The Glenlivet: A Savage Land’s Legacy Article}

The Glenlivet: A Savage Land’s Legacy Article

by

Darren Seabrook

The rise of The Glenlivet from an illicit whisky to a single malt of international fame was as violent and savage as the creation of its birthplace, the Scottish Highlands. Volcanic eruptions and the retreating glaciers of the Ice Age created the perfect environment for the production of whisky. Ragged mountains of granite surrounded a wild and untamed land, secluded from the rest of the world, with only the icy waters of the River Livet for company. Glenlivet had been created, nature’s gift to the production of whisky.

The remoteness of this region was the foundation of The Glenlivet’s smooth and complex character, as this single malt developed over many centuries. During the days of whisky smuggling this area was too dangerous for taxmen to visit, therefore the illicit distillation of whisky carried on undisturbed for a long time. The process was unhurried, allowing the spirit to develop into a velvety drink full of character.

The high altitude and harsh climate of Glenlivet shaped a unique and legendary single malt. George Smith, the founder of the original distillery, understood that the pure and rarefied mountain air improved distillation when he saw that the brew came to a boil more quickly. For this very reason he chose the glen to be the site of his distillery.

The ferocious gales and blizzards that sweep across the glen feed the icy mountain streams whose crystalline water lies at the very heart of The Glenlivet. The water travels underground through layers of limestone and granite until it reaches the spring, known as Josie’s Well, where the distillery is sited. The minerals in the water improve whisky production because they aid in the extraction of sugars from the barley.

The Glenlivet was responsible for the legalization of whisky in 1822, when King George IV travelled to Scotland on a state visit. In Edinburgh, at the welcoming ceremony, the king requested and sampled a dram of the illegal Glenlivet whisky much to the surprise of his hosts. That day King George IV discovered that this was the only single malt fit for a king and with his royal approval given, he requested a refill. Within the year a new Excise Act brought about the end of illicit distilling. This heralded the beginning of a new era.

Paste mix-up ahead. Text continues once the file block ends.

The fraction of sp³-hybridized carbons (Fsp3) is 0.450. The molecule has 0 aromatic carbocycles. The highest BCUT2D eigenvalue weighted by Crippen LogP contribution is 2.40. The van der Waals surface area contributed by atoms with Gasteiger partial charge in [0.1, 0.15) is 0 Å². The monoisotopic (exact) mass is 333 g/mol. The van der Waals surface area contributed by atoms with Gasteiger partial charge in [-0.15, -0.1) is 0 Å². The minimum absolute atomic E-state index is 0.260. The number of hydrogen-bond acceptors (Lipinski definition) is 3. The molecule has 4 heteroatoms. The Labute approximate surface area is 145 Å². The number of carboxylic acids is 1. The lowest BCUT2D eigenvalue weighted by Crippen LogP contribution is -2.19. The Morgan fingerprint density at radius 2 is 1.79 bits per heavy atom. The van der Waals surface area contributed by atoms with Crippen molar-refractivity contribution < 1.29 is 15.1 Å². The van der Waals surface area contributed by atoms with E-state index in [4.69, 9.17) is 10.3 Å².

In 1824 George Smith founded the Glenlivet distillery to legitimize the production of his whisky. It was not an easy feat as there were several attempts made on his life by local smugglers who knew that the quality of the spirit would put them out of business. The Laird of Aberlour gave George Smith two pistols for protection and after numerous failed attempts to burn down the distillery the smugglers gave up.

In an effort to protect and preserve the Glenlivet name from numerous other distillers who were taking advantage of its fame to increase their sales, John Gordon Smith took his opponents to court. After a lengthy legal dispute lasting several years, George Smith’s successor and son won the case in 1884 and a legal settlement was drafted acknowledging that only the original single malt was worthy of the Glenlivet name.

The highly prized single malt of today carries on George Smith’s legacy and its distillation process remains unchanged. The makers of this single malt take great pride in preserving the traditional skills and craftsmanship that originally created a whisky fit for a king. The Glenlivet is a product of adversity and savagery, which echoes the spirit of the glen and has become a legend.

Darren Seabrook has been tasting

single malt whisky

for over 20 years. One of his prefered whiskies at the moment is

Tomatin Whisky

, a single cask single malt whisky.

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The Glenlivet: A Savage Land’s Legacy Article

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